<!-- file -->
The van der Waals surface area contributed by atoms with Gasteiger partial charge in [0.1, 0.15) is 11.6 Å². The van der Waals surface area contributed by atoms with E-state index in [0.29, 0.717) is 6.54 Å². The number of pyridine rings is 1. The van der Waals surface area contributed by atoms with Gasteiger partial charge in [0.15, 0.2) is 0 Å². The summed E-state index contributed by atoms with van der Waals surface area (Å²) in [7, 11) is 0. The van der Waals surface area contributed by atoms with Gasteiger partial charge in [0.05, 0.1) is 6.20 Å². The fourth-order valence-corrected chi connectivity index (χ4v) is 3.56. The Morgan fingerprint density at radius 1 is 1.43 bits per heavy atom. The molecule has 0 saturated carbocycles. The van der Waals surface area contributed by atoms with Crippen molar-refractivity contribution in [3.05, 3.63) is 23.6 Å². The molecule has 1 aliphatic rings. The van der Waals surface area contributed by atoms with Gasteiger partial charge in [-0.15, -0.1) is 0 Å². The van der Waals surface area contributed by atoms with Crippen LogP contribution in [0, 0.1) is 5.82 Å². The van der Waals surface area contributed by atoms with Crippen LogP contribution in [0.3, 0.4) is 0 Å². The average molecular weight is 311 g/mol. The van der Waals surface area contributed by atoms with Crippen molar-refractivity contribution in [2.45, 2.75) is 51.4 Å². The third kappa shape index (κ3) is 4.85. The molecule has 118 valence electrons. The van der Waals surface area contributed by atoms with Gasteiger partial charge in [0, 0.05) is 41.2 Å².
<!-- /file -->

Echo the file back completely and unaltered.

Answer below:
The van der Waals surface area contributed by atoms with Gasteiger partial charge in [0.1, 0.15) is 11.6 Å². The van der Waals surface area contributed by atoms with E-state index in [0.29, 0.717) is 6.54 Å². The number of pyridine rings is 1. The van der Waals surface area contributed by atoms with Gasteiger partial charge in [0.15, 0.2) is 0 Å². The summed E-state index contributed by atoms with van der Waals surface area (Å²) in [7, 11) is 0. The van der Waals surface area contributed by atoms with Gasteiger partial charge in [0.05, 0.1) is 6.20 Å². The fourth-order valence-corrected chi connectivity index (χ4v) is 3.56. The Morgan fingerprint density at radius 1 is 1.43 bits per heavy atom. The molecule has 0 saturated carbocycles. The van der Waals surface area contributed by atoms with Crippen molar-refractivity contribution in [3.05, 3.63) is 23.6 Å². The molecule has 1 aliphatic rings. The van der Waals surface area contributed by atoms with Gasteiger partial charge in [-0.15, -0.1) is 0 Å². The van der Waals surface area contributed by atoms with Crippen LogP contribution in [0, 0.1) is 5.82 Å². The van der Waals surface area contributed by atoms with Crippen LogP contribution in [0.3, 0.4) is 0 Å². The average molecular weight is 311 g/mol. The van der Waals surface area contributed by atoms with Crippen molar-refractivity contribution in [2.45, 2.75) is 51.4 Å². The third kappa shape index (κ3) is 4.85. The molecule has 118 valence electrons. The van der Waals surface area contributed by atoms with Gasteiger partial charge in [0, 0.05) is 41.2 Å².